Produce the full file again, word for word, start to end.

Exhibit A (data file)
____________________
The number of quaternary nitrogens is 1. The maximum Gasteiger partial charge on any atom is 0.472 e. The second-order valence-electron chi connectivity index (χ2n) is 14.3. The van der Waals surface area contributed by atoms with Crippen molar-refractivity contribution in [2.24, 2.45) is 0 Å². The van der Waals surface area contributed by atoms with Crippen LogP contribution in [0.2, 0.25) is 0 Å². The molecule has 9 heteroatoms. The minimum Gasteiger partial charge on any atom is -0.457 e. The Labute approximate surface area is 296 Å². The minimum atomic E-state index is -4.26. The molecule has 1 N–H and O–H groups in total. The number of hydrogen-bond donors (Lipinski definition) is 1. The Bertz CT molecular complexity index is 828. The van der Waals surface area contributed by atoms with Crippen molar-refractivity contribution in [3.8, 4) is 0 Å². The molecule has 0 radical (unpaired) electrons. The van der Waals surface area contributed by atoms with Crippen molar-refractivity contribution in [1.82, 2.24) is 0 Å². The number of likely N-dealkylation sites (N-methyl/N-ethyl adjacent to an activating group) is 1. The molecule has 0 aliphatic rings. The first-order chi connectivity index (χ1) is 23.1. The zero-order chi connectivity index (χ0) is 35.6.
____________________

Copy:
The number of quaternary nitrogens is 1. The maximum Gasteiger partial charge on any atom is 0.472 e. The second-order valence-electron chi connectivity index (χ2n) is 14.3. The van der Waals surface area contributed by atoms with Crippen molar-refractivity contribution in [2.24, 2.45) is 0 Å². The van der Waals surface area contributed by atoms with Crippen LogP contribution in [0.2, 0.25) is 0 Å². The molecule has 9 heteroatoms. The minimum Gasteiger partial charge on any atom is -0.457 e. The Labute approximate surface area is 296 Å². The minimum atomic E-state index is -4.26. The molecule has 1 N–H and O–H groups in total. The number of hydrogen-bond donors (Lipinski definition) is 1. The Bertz CT molecular complexity index is 828. The van der Waals surface area contributed by atoms with Crippen molar-refractivity contribution in [3.8, 4) is 0 Å². The molecule has 0 radical (unpaired) electrons. The van der Waals surface area contributed by atoms with Crippen molar-refractivity contribution in [1.82, 2.24) is 0 Å². The number of likely N-dealkylation sites (N-methyl/N-ethyl adjacent to an activating group) is 1. The molecule has 0 aliphatic rings. The first-order chi connectivity index (χ1) is 23.1. The zero-order chi connectivity index (χ0) is 35.6.